Manchester United most valuable club in Europe ahead of Real Madrid Barcelona

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Manchester United remain the most valuable club in Europe according to the latest study of leading teams.

The report looked at the finances of 32 clubs based on their popularity on social media channels, aggregate operating revenues over three seasons, and success in European competitions.

The clubs were then ranked by “enterprise value” — an accounting measure used to assess how much it would cost to buy any given club or company as it includes a business’ total debt, with professional services firm KPMG using its own formula to reach these valuations.

For the period covered by the KPMG study, as of Jan. 1, 2018, United came out on top of the most prominent European football clubs.

United’s enterprise value sees them again rank ahead of both Spanish giants Real Madrid and Barcelona, extending their lead with a year-on-year growth of five percent.

The Premier League club top the list at €3.255 billion (£2.92bn), with Real Madrid at €2.92bn (£2.62bn) edging out Barcelona at €2.783bn (£2.49bn).

Germany’s Bayern Munchen are fourth (€2.552bn/£2.29bn), ahead of Manchester City (€2.16bn/£1.93bn), the Etihad Stadium club seeing a nine percent increase in year-on-year growth for the period of the study.

The financial muscle of Premier League clubs — powered by lucrative broadcasting revenues, especially from overseas rights, and sponsorship deals — is shown with Arsenal (€2.102bn/£1.88bn), Chelsea (€1.765bn/£1.58bn), Liverpool (€1.580bn/£1.415bn) and Tottenham all in the top 10.

Spurs showed 27 percent growth, up to €1.3bn (£1.16bn), while Leicester, who won the Premier League title in 2015-16, are listed in 15th place, with a 29 percent increase at €596 million (£533m).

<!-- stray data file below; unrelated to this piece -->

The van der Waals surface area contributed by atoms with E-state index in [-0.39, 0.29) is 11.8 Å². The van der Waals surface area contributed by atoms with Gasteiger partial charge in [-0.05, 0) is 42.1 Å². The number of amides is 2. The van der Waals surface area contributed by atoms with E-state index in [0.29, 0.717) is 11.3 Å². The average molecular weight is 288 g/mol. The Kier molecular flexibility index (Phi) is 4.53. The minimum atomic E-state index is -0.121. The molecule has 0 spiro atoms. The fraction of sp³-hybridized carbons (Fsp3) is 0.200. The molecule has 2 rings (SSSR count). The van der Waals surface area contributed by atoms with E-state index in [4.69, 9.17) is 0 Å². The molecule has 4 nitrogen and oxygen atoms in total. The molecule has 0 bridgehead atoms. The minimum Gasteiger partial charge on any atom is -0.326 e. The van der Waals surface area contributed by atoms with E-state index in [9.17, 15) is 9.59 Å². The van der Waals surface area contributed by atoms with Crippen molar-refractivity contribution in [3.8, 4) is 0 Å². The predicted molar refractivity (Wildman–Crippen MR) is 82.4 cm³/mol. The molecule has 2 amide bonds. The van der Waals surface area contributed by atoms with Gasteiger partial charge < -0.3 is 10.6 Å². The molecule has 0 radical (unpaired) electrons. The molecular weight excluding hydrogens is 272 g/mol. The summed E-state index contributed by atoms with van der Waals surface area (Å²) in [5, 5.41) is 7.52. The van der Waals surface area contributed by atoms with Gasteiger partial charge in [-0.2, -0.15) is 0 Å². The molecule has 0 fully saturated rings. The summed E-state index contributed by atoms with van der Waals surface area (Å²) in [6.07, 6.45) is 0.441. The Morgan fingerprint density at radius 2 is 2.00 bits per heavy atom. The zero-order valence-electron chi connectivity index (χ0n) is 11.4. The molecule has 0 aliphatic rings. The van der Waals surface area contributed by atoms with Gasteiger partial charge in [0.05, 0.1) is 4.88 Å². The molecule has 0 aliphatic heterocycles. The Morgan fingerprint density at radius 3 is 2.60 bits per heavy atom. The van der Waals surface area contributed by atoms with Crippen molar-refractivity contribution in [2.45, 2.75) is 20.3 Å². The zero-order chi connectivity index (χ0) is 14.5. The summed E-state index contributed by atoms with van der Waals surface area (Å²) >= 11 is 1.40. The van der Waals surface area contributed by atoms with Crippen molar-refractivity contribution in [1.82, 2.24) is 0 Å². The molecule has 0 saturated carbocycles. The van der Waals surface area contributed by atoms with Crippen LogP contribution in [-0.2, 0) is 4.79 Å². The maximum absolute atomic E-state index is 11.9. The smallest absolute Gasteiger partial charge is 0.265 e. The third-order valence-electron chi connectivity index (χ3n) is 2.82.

West Ham, recently moved into the London Stadium, are a new entry at No. 16, on €531m (£475m) and Everton (€512m/£458m) are 19th.

In a statement, KPMG’s global head of sports Andrea Sartori, the report’s author, said: “Despite this year’s [overall aggregate] growth being lower than last year’s 14 percent growth, the football industry continues its rise.

“Overall growth is driven by different factors, one of these being the increase of operating revenues of the top 32, at eight percent.

“Eye-catching transfer deals and spiralling staff costs have not prevented such clubs from registering a striking upward trend, as the profits before taxes increased by some 17 times in comparison to the previous year.”

Sartori added: “One of the reasons for this growth can be found in the significant influence exercised by English clubs, as well as the improved financial health of many mid-size clubs within the ranking, which also reflects compliance with the UEFA FFP (Financial Fair Play) Regulations.”

European club enterprise value ranking top 10:

1. Manchester United 3.255 billion (£2.92bn)
2. Real Madrid €2.92bn (£2.62bn)
3. Barcelona €2.783bn (£2.49bn)
4. Bayern Munich €2.552bn (£2.29bn)
5. Manchester City €2.16bn (£1.93bn)
6. Arsenal €2.102bn (£1.88bn)
7. Chelsea €1.765bn (£1.58bn)
8. Liverpool €1.580bn (£1.415bn)
9. Juventus €1.302bn (£1.158)
10. Tottenham €1.3bn (£1.16bn)